Full of Guilt and Resentment

February 27, 2012
By Gerson Matamoros BRONZE, Los Angeles, California
Gerson Matamoros BRONZE, Los Angeles, California
1 article 0 photos 0 comments

When the owner of the taxicab came back, we were close enough to see, but we were hidden enough so that nobody could see us. My friends Josh, Eli, Miguel, Jacob, Tony, Edgar, who was called “Churro” because of his squeaky voice, and I had been helping out the past week at the Salvation Army Los Angeles Central Corp. We were helping there for The Angel Giving Tree, which is a program that receives donations to give to those in need, since 9 AM and it was now 4 PM. Our task was to separate all the thousands of gifts into age group. After 7 hours of arduous work, my friends and I decided to do something fun.

Jacob said, “Lets go to Starbucks and get some coffee and a piece of cake!”

“You would want to eat,” said Churro. “Whenever you are not sleeping you are eating.”

“I don’t have any money,” said Miguel, a short Hispanic with a Mohawk.

“Don’t worry bro, I’ll pay,” I said immediately.

“Thanks,” he said.
Tony, an athletic 14 years old, said “Let’s play football before rush hour.

We all agreed to this since rush hour started at 5 Pm and it was barely 4 PM.
But first, we had to get a football, and I knew exactly where to get it.

Jacob sneaked into the Mayor’s office, while the rest of us were looking out, in case anyone was coming. The lights were completely out. We made sure we were out of sight of all the cameras... infrared cameras. Jacob moved all the chairs that were in his way, looking back constantly, making sure nobody was watching, until he got to the football. He put all of the chairs back, and left.

We went outside and started to throw soft and short passes to warm up. We started throwing the ball harder and farther. Tony threw the ball. The ball spun out of control sideways making it impossible to be caught. The ball kept going and going, until it crash in to a car window. The glass shattered into a million pieces. We stood there, motionless for what felt to be one hour, but in reality it was only 6 seconds. After those few seconds, we realized what had happened. We just stood there looking at each other, unable to say a word. It was Josh who ran toward the taxicab and took out the football. But in this attempt, he cut himself with a sharp piece of glass. Even with all the pain, he took out the football. He ran towards toward his mom’s 2002 Jeep Grand Cherokee. He opened the door and threw the ball inside.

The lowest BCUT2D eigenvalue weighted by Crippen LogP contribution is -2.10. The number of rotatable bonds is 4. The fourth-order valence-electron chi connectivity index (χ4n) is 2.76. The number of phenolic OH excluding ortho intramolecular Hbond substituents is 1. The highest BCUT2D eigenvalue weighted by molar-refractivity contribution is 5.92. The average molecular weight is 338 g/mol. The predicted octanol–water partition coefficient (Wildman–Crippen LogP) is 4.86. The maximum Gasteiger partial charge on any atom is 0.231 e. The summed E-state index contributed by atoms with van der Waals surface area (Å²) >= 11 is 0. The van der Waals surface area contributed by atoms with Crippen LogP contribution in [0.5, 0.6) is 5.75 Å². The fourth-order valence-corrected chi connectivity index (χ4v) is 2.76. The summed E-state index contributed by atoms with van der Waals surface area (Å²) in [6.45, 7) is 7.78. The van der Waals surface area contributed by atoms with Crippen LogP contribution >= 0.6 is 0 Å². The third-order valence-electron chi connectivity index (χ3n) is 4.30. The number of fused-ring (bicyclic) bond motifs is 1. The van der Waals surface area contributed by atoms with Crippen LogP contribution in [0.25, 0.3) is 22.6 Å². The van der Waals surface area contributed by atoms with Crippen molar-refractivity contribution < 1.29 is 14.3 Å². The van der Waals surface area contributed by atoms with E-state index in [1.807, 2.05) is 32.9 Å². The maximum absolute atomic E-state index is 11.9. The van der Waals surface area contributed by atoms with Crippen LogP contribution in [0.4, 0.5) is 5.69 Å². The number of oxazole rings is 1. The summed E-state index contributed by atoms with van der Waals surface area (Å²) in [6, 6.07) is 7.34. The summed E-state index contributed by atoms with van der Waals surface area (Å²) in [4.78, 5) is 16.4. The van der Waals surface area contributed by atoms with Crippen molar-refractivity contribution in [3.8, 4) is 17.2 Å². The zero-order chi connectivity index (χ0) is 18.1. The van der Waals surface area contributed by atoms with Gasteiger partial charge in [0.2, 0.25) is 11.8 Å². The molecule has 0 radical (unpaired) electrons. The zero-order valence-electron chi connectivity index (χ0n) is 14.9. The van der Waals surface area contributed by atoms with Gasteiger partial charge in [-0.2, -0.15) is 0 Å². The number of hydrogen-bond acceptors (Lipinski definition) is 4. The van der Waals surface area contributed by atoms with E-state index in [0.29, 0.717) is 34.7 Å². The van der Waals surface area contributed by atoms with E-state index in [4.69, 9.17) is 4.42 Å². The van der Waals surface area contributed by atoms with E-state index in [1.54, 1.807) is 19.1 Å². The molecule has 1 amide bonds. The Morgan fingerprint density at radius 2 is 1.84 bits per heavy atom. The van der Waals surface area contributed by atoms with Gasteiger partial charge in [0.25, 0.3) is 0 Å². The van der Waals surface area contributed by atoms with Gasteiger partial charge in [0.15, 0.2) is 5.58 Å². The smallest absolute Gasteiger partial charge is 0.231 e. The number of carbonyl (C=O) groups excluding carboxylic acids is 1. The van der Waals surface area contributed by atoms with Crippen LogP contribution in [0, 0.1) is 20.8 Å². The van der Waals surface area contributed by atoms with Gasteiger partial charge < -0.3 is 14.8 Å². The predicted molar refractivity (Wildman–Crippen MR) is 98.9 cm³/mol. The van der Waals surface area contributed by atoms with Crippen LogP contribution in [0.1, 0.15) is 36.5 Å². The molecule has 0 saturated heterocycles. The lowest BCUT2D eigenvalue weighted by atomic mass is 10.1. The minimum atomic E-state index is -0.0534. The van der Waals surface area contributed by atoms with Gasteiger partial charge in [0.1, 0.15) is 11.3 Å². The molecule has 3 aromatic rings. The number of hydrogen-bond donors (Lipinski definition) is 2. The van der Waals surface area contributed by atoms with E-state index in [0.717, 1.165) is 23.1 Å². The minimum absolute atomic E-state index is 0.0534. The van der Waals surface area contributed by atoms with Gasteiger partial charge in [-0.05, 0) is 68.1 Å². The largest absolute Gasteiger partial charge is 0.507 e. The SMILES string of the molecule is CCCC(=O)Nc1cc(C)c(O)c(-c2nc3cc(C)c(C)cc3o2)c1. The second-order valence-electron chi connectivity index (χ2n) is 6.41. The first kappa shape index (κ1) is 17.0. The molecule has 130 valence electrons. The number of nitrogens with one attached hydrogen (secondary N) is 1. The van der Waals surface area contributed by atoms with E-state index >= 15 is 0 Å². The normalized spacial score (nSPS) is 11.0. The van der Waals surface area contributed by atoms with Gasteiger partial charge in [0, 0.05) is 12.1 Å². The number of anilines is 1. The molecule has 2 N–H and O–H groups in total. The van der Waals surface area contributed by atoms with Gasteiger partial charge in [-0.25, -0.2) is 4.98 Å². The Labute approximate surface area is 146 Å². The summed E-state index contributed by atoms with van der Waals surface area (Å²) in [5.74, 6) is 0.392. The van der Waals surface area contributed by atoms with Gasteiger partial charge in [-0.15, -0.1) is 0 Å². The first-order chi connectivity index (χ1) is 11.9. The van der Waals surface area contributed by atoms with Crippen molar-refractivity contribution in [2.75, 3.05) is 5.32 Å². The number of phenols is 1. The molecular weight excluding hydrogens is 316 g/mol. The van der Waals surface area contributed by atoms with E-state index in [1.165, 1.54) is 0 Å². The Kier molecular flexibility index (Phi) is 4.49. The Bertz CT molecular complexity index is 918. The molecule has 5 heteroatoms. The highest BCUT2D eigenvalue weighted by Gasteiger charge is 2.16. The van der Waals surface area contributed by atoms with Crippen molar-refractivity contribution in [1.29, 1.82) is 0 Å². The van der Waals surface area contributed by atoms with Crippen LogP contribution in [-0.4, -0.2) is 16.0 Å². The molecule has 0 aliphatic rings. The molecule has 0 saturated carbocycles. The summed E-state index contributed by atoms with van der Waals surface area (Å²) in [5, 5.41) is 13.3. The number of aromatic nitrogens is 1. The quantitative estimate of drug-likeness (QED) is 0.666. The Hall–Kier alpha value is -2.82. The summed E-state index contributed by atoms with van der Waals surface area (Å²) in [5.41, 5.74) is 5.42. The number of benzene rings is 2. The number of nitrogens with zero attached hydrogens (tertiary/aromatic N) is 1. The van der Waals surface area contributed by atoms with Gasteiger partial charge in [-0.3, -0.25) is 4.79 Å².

Our instincts told the rest of us to stay there, but we didn’t listen. Instead, we ran away, heading towards Starbucks at L.A Live. On our way we dodged all of the pedestrians. I dodged right then left, until I finally got to the door. I opened the door and I smelled the fresh coffee and whip cream scent that was in the air. The hot vapor air touched my face. A woman in a gray suit hurried out the door pushing everyone in her way after picking up her tall vanilla bean. A man in the corner was banging his head on the table, after he realized his computer was out of battery and that he hadn’t brought the charger with him.

I ordered a Caramel Macchiato with extra shots of caffeine to get my mind off the horrific incident. Thoughts raced through my mind.

“Well, I can just drink this coffee and go back to church as if nothing happened.” I thought. “Anyways no one saw.”

“You know, I have been thinking about what happened and I think the best thing to do is to say the truth.” Josh finally said after breaking the silence. “Someone will probably find out and that poor man might have a family to take care of. We can’t just leave him there with a $300 bill to pay.”

“You know what, you’re right lets just go and let’s try to find a way to pay him back, said Churro.

“I have some money that I have been saving up for the past months that can cover the price of that window. I’ll just pay him with that and then you guys can just pay me back later,” I said quietly feeling ashamed of my past thoughts and actions.

We went back and told the driver what had happened.

“Can you please forgive us? I’ll go to my house and bring you the money,” I said.

Months later, I still see this man parked across the street of the LA Central Corp. Every time I see him, I am reminded of my dishonesty.

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